Halo: The Master Chief Collection Game Review


Image courtesy of Microsoft.

Nicholas Paragano

In my last article, I discussed popular games this holiday season. One game I mentioned was Halo: The Master Chief Collection, even though it was released all the way back in 2014. Why bring it up in 2020? Well, The Master Chief Collection (which I’ll be referring to as simply “MCC” from here on) has received a slew of content updates in the past year that make it a truly solid collection of games. These updates have fixed a lot of bugs that have affected the game since launch, added a multitude of new features, and brought the collection to the PC via Steam and the Microsoft Store. 


Originally announced at E3 2014, the collection was seen as a way to bring previous Halo titles to the Xbox One before Halo 5: Guardians would release in 2015. The star of the show was a remake of Halo 2, Halo 2: Anniversary, a celebration of the game’s then 10 year anniversary. The collection also included Halo Combat Evolved Anniversary, Halo 3, and Halo 4. In the six years since launch, Halo 3: ODST and most recently Halo: Reach have joined the collection. Every game received enhancements, most notably the upgrade from 30 frames per second to 60, which makes the games feel a lot more smooth and modern. While the game had a number of issues with the multiplayer as well as bugs all throughout the collection at launch, most of said bugs have been ironed out since. Nowadays, the collection is the best it’s ever been. With a new progression system, unlockable content, and new features such as a custom games browser and a field-of-view slider for the Xbox version, there’s a lot of added value to the collection. 

A screenshot from the Halo 2: Anniversary campaign. Image courtesy of Microsoft.

The games themselves are fantastic. I’m a relative newcomer to the Halo series, and thus MCC as well, but I think all of the games included stand the test of time and are still insanely fun and rewarding to play. If you are interested in the series, this is the perfect place to start. The order I would recommend playing them is the original trilogy first (Combat Evolved, 2 and 3),then ODST, Reach, and finally 4. This is the order in which the games were released. The campaigns, especially Halo 2 Anniversary look gorgeous and run silky smooth at 60 FPS. This is the definitive way to experience them. The multiplayer modes likewise both run and look fantastic. Some games have better multiplayer than others. For example, I think Halo 3 is the best of the classic games in terms of multiplayer. If you are a fan of more fast-paced and chaotic first person shooters, then you may find Halo Reach and 4 to be more to your liking. These games have the ability for the player to sprint, and are more similar to the Call of Duty games. If you are a COD fan, you may enjoy these two games more. While fun, the multiplayer in Combat Evolved is definitely a product of its time. It’s nearly twenty years old, and is more reminiscent of old-school “boomer shooters” like Doom and especially Quake than the games of today. Halo 2’s classic multiplayer is, well, classic. It popularized online multiplayer on consoles, and while also primitive compared to today, is still fun and enjoyable. Halo 2: Anniversary’s multiplayer is the perfect combination of classic and modern multiplayer experiences. Overall, the multiplayer component is strong and has something for everyone.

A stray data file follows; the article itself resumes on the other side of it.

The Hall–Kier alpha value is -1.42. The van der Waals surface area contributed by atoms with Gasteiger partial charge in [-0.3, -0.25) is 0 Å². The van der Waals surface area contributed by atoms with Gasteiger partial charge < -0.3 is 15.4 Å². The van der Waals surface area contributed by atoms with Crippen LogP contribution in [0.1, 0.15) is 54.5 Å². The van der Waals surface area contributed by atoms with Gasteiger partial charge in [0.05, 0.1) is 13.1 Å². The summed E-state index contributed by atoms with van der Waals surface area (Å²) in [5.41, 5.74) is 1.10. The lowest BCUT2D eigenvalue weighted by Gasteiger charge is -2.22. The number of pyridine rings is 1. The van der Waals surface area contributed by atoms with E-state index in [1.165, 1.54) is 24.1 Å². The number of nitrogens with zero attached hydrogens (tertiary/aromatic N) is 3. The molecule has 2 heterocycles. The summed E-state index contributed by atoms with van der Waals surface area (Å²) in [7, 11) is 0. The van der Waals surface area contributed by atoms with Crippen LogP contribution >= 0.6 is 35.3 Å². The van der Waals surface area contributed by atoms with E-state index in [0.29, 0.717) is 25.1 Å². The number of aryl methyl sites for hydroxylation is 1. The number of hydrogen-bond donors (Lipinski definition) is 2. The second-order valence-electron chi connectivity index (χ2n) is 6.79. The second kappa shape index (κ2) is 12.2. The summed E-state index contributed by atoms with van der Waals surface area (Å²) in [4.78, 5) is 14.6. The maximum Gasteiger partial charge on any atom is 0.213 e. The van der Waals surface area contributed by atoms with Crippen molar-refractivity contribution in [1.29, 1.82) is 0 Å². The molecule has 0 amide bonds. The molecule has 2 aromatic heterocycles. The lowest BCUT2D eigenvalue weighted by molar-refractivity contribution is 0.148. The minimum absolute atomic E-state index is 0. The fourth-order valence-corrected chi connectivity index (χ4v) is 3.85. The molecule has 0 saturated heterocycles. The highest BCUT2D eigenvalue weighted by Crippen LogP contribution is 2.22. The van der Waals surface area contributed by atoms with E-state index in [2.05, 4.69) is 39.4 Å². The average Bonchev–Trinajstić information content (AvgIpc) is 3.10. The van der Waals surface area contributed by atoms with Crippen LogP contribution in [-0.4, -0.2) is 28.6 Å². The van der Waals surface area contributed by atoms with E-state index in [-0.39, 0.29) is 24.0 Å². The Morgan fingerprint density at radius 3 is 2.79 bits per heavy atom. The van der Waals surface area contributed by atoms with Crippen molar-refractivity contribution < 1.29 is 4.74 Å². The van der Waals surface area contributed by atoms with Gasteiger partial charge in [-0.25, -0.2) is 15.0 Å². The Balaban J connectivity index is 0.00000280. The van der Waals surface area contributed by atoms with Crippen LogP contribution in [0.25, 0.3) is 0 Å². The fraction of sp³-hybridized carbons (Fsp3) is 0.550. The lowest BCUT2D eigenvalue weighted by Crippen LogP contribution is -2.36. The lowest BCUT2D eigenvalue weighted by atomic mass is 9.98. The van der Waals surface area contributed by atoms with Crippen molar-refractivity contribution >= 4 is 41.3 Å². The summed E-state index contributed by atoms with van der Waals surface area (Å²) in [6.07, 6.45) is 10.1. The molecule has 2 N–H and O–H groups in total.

A screenshot of Halo 3’s multiplayer. Image courtesy of Moby Games.

Every few months, a new season of unlockable content begins. By completing challenges in single and multiplayer modes, you can unlock new armor pieces for your Spartan, as well as weapon skins and nameplates for your gamertag. This gives you new incentives to play the game, as the new armor and weapon skins in particular look awesome and give the game new life. Something that’s been there since the beginning is achievements. There are thousands of achievements to be unlocked, and even if you aren’t an achievement hunter, you will likely find it thrilling to collect as many if you can. New features are being added as well. For example, a custom games browser will be added in the coming months. This allows you to join custom-made multiplayer games featuring wacky fan-made modes that are truly unique to Halo. An update for the newly released Xbox Series X and S enhances the MCC for the new console, allowing a framerate up to 120 FPS and 4K resolution (Series X only). In addition to this, crossplay between the Xbox and PC versions was recently added to the MCC. This means you can play multiplayer on Xbox with your friends on PC, and vice-versa. This has increased the player-count exponentially. There are still many updates and seasons to come, but right now, The Master Chief Collection is in the best state it’s ever been in it’s six year history.

An example of the new armor and weapon skins in Halo 3 on MCC. Image courtesy of GameSpot.

Overall, Halo: The Master Chief Collection is a solid collection of great games that is well worth the investment, and is a great way to get introduced to the series. With Halo: Infinite set to launch next fall, now is a great time to introduce yourself or get reacquainted with the series. If you already have Xbox Game Pass on Xbox One, Series X/S, or PC, then you can get MCC for free. The collection is also available on PC on Steam. If you want the Xbox version without Game Pass, you can purchase it on Amazon or at a local retailer. 

A screenshot from the Halo: Combat Evolved Anniversary campaign. Image courtesy of Microsoft.